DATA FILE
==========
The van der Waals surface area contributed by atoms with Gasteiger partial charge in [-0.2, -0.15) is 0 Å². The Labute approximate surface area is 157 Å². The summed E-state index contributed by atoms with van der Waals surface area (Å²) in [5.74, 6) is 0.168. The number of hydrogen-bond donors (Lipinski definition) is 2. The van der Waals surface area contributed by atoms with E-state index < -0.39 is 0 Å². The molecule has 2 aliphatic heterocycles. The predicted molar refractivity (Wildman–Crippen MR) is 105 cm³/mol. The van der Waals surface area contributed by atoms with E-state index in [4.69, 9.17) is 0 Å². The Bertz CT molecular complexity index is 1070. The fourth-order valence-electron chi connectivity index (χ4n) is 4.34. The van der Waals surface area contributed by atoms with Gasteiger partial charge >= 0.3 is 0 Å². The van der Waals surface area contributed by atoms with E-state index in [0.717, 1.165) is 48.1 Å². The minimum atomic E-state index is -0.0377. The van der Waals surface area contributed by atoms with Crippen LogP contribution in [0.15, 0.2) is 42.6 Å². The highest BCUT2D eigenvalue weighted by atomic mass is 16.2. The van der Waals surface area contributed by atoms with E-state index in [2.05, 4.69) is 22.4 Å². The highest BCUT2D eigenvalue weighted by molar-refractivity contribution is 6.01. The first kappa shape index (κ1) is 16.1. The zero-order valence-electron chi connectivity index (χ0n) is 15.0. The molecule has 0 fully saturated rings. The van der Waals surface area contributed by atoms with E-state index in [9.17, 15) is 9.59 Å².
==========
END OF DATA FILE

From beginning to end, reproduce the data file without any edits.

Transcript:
The van der Waals surface area contributed by atoms with Gasteiger partial charge in [-0.2, -0.15) is 0 Å². The Labute approximate surface area is 157 Å². The summed E-state index contributed by atoms with van der Waals surface area (Å²) in [5.74, 6) is 0.168. The number of hydrogen-bond donors (Lipinski definition) is 2. The van der Waals surface area contributed by atoms with E-state index < -0.39 is 0 Å². The molecule has 2 aliphatic heterocycles. The predicted molar refractivity (Wildman–Crippen MR) is 105 cm³/mol. The van der Waals surface area contributed by atoms with E-state index in [4.69, 9.17) is 0 Å². The Bertz CT molecular complexity index is 1070. The fourth-order valence-electron chi connectivity index (χ4n) is 4.34. The van der Waals surface area contributed by atoms with Gasteiger partial charge >= 0.3 is 0 Å². The van der Waals surface area contributed by atoms with E-state index in [0.717, 1.165) is 48.1 Å². The minimum atomic E-state index is -0.0377. The van der Waals surface area contributed by atoms with Crippen LogP contribution in [0.15, 0.2) is 42.6 Å². The highest BCUT2D eigenvalue weighted by atomic mass is 16.2. The van der Waals surface area contributed by atoms with E-state index in [2.05, 4.69) is 22.4 Å². The highest BCUT2D eigenvalue weighted by molar-refractivity contribution is 6.01. The first kappa shape index (κ1) is 16.1. The zero-order valence-electron chi connectivity index (χ0n) is 15.0. The molecule has 0 fully saturated rings. The van der Waals surface area contributed by atoms with E-state index in [9.17, 15) is 9.59 Å².